By the turn of the century, Kent had banks, schools, churches, stores, newspapers, and social organizations -- all the ingredients for a growing community. In 1902, interurban rail service came to town. Farmers received a break in 1906, when a major flood diverted the White River southwest through Pierce County. Before this, the White River merged with the Green River near Auburn, and both rivers caused havoc by flooding every year. Now, Kent farmers only had the Green River to contend with.
During this period, Kent farmers also played an important role in Seattle history. Upon bringing their produce into the city, the farmers had troubles with wholesale dealers who defrauded them and kept prices high. Because of this, Pike Place Market opened on August 17, 1907, so that growers could sell their fruits and vegetables directly to consumers.
Meet the Producer
During the first part of the twentieth century, Kent grew just as many farming communities did. In the 1920s, Kent became known as the “Lettuce Capital of the World.” Egg and dairy farming also became popular, and businesses like Smith Brothers Dairy and the Ponssen Brothers’ Kent Poultry Farm came into being.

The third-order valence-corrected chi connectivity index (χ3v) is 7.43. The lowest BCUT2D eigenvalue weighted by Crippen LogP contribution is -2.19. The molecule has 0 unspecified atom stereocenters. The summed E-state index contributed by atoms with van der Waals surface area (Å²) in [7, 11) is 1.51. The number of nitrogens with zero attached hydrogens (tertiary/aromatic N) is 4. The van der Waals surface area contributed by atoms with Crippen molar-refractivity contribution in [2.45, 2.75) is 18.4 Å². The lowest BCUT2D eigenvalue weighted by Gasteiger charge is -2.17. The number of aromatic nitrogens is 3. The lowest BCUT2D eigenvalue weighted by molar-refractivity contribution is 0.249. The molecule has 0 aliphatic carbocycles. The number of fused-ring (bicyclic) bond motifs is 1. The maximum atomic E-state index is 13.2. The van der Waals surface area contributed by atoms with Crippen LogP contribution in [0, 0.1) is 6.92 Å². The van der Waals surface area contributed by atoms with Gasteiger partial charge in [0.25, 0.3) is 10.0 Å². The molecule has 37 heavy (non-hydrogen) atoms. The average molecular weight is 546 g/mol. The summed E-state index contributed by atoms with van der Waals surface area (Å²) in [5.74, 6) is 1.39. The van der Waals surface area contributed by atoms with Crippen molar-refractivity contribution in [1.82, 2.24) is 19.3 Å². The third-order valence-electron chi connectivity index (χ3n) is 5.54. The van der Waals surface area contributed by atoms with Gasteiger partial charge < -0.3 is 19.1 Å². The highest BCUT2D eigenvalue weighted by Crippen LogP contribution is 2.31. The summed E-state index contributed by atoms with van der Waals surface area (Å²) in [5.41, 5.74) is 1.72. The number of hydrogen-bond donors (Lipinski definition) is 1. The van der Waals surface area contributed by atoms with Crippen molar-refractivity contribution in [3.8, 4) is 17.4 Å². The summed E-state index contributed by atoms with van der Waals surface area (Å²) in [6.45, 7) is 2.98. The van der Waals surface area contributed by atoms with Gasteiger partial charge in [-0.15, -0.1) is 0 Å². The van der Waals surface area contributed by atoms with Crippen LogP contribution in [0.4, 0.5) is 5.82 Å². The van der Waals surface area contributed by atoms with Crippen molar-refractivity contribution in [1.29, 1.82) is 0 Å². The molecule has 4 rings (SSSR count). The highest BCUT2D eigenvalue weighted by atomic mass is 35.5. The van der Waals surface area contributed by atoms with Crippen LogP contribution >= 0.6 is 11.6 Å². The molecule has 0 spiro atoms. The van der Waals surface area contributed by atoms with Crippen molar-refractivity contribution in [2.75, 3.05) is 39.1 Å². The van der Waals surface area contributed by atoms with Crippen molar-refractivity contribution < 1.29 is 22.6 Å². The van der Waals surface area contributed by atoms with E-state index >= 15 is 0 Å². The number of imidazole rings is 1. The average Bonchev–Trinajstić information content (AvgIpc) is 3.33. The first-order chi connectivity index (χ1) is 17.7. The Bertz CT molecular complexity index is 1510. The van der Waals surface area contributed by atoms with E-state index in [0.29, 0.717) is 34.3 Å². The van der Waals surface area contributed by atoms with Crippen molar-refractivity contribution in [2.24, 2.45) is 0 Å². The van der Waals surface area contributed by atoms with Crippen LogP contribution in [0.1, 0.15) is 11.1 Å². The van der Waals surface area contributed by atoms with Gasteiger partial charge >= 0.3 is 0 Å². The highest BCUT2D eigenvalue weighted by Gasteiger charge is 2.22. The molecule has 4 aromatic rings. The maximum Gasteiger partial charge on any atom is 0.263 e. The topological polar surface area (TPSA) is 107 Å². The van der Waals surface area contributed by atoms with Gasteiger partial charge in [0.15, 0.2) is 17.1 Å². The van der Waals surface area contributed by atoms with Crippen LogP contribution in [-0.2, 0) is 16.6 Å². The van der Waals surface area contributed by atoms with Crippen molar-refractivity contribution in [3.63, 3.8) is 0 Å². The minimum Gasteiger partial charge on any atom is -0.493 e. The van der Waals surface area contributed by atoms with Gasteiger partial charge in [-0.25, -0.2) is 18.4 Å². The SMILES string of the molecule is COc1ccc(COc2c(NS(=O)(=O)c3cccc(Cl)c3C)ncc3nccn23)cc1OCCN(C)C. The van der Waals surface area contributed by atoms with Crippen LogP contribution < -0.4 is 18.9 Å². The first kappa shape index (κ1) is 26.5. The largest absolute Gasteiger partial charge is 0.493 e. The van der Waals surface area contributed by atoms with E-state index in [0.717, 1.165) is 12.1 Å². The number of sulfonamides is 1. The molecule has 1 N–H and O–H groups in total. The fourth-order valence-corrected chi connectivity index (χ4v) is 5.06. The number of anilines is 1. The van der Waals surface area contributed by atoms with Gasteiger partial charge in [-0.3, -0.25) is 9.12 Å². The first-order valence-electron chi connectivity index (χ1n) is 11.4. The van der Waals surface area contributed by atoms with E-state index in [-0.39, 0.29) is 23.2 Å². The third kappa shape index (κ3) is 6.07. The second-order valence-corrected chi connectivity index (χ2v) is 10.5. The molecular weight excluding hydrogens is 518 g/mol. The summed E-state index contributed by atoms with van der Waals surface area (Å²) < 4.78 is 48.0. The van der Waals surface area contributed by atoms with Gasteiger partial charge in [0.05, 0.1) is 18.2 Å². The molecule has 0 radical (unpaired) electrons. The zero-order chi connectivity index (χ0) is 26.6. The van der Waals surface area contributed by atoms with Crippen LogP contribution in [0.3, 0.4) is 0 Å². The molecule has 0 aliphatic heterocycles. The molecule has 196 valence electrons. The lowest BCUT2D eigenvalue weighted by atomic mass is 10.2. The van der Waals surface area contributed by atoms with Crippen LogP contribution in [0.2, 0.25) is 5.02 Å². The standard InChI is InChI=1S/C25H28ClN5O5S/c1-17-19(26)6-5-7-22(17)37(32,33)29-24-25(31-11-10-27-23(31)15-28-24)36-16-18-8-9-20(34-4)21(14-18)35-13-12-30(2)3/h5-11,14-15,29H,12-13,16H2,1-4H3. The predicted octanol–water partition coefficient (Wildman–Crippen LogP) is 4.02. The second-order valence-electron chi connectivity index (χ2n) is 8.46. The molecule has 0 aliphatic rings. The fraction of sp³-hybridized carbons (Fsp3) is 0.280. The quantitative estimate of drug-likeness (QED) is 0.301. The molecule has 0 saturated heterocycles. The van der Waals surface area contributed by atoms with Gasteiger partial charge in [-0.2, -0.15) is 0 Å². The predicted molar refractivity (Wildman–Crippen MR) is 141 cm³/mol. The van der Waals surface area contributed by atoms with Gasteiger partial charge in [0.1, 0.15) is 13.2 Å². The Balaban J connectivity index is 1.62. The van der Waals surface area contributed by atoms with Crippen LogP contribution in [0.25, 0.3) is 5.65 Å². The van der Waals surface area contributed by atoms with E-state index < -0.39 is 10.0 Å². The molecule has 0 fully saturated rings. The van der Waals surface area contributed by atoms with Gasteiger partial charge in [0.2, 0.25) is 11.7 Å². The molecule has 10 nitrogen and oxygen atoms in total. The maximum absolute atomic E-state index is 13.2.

First-generation Japanese farmers, the Issei, were able to lease farmland from American citizens. By 1920, the Issei in the Kent Valley supplied half the fresh milk consumed in Seattle, and more than 70 percent of the fruit and vegetables for Western Washington.
When the Great Depression struck, Kent suffered, but took things in stride. In 1934, the town held a lettuce festival, which drew more than 25,000 people to the community. Lettuce-related floats paraded through town, a lettuce queen was chosen, and 5,000 people got to eat the “world’s largest salad.” A good time was had by all.
The Good Times End
World War II changed the community. Japanese Americans, who had already witnessed growing discrimination in the 1930s, were forced to relocate due to Executive Order 9066, which ordered all Issei and Nisei (second-generation Japanese Americans) to internment camps.
Between May 8 and May 11, 1942, entire families, some of whom had lived in the valley for more than 30 years, were placed on trains out of town. Since the Nissei were born on American soil, those with property were allowed to sell it or turn it over to the government for holding. After evacuation, the government redistributed 1,600 acres of farmland to other farmers.
Farming remained a top priority during the war, but with the removal of Japanese Americans and the loss of young men into battle, labor shortages arose. With women helping out in the defense industry, schoolchildren were enlisted to help out on the farms.